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Moralists of all ages have recommended Poetry as an art no less instructive than amusing; tending at once to improve the heart, and entertain the fancy. The genuine and original Poet, peculiarly favoured by nature, and intimately acquainted with the constitution of the human mind, not by a long train of metaphysical deductions, but, as it were, by immediate intuition, displays the workings of every affection, detects the origin of every passion, traces its progress, and delineates its character. Thus, he teaches us to know ourselves, inspires us with magnanimous sentiments, animates our love of virtue, and confirms our hatred of vice. Moved by his striking pictures of the instability of human enjoyments, we moderate the vehemence of our desires, fortify our minds, and are enabled to sustain adversity,
Among the ancient Greeks, the study of the Poets constituted an essential part in their celebrated systems of education. Plutarch observes, in his treatise on this curious and interesting subject, that, as mandrakes planted among vines, imparting their virtue to the grape, correct its acidity, and improve its flavour; so the poetic art, adorning the precepts of philosophy, renders them easy and agreeable. Socrates, according to Xenophon, was assiduous in applying the works of Homer and Hesiod to the valuable purposes of moral instruction. Discoursing on the character of Thersites, he displayed the meanness of calumny, and the folly of presumption; he argued, that modesty was the companion of merit, and that effrontery was the proper object of ridicule and reproach. Discoursing on the story of Circe, he illustrated the fatal effects of intemperance; and rehearsing the fable of the Syrens, he warned his disciples against the allurements of false delight. This great teacher of virtue was so fully convinced of the advantages resulting from the connection of poetry with philosophy, that he assisted Euripides in composing his tragedies, and furnished him with many excellent sentiments and observations. The propriety of bestowing attention on the study of human nature, and of borrowing assistance from the poets, and especially from Shakespeare, will be more particularly illustrated in the following remarks.
The study of human nature has been often and variously recommended. “Know thyself,” was a precept so highly esteemed by the venerable sages of antiquity, that they ascribed it to the Delphian oracle*. By reducing it to practice, we learn the dignity of human nature. Our emulation is excited by contemplating our divine original: and, by discovering the capacity and extent of our faculties, we become desirous of higher improvement. Nor would the practice of this apophthegm enable us merely to elevate and enlarge our desires, but also, to purify and refine them; to withstand the solicitations of groveling appetites, and subdue their violence: for improvement in virtue consists in duly regulating our inferior appetites, no less than in cultivating the principles of benevolence and magnanimity. Numerous, however, are the desires, and various are the passions that agitate the human heart. Every individual is actuated by feelings peculiar to himself, insensible even of their existence; of their precise force and tendency often ignorant. But to prevent the inroads of vice, and preserve our minds free from the tyranny of lawless passion, vigilance must be exerted where we are weakest and most exposed. We must therefore be attentive to the state and constitution of our own minds; we must discover to what habits we are most addicted, and of what propensities we ought chiefly to beware: we must deliberate with ourselves on what resources we can most assuredly depend, and what motives are best calculated to repel the invader. Now, the study of human nature, accustoming us our attention inwards, and reflect on the various propensities and inclinations of the heart, facilitates self-examination, and renders it habitual.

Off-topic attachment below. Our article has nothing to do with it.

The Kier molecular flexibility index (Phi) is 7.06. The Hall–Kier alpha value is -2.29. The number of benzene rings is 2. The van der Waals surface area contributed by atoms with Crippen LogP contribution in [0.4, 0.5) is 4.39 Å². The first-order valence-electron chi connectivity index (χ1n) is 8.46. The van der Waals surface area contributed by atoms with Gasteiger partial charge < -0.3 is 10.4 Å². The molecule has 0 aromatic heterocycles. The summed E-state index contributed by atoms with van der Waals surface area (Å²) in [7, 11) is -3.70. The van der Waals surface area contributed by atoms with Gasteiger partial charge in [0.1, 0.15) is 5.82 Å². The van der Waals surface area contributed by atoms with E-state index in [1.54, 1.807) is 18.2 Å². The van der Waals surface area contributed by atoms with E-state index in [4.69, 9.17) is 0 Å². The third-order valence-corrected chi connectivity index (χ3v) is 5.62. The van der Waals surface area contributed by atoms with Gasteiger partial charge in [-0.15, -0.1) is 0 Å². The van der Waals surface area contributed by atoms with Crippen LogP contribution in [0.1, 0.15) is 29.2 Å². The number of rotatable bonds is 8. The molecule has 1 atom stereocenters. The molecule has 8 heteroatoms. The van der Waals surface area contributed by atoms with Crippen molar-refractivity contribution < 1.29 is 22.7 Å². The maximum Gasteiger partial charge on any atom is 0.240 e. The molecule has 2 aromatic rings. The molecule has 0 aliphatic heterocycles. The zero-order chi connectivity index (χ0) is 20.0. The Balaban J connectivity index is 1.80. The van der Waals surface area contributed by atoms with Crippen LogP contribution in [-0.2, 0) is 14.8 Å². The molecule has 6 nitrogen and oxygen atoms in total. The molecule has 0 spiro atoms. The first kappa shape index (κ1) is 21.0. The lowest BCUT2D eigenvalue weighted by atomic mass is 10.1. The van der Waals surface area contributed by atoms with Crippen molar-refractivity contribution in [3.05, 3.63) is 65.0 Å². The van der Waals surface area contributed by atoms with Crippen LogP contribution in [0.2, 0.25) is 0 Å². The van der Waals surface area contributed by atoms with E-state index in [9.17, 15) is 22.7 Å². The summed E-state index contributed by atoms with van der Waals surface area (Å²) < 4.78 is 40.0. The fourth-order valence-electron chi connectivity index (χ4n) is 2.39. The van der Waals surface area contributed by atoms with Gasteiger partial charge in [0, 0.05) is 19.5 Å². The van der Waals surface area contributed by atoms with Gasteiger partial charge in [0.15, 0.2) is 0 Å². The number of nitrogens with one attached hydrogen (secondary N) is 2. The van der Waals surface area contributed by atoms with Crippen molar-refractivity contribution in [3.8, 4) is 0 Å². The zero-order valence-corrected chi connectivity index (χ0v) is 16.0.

* Cic. de legibus.
human mind is recommended in a peculiar manner to the curious and inquisitive ; and is capable of yielding delight by the novelty, beauty, and magnificence, of the object. Many find amusement in searching into the constitution of the material world; and, with unwearied diligence, pursue the progress of nature in the growth of a plant, or the formation of an insect. They spare neither labour nor expence, to fill their cabinets with every curious production: they travel from climate to climate: they submit with cheerfulness to fatigue, and inclement seasons; and think their industry sufficiently compensated, by the discovery of some unusual phænomenon. Not a pebble that lies on the shore, not a leaf that waves in the forest, but attracts their notice, and stimulates their inquiry. Events, or inci. dents, which the vulgar regard with terror or indifference, afford them supreme delight: they rejoice at the return of a comet, and celebrate the blooming of an aloe, more than the birth of an emperor. Nothing is lest unexplored : air, ocean, the minutest objects of sense, as well as the greatest and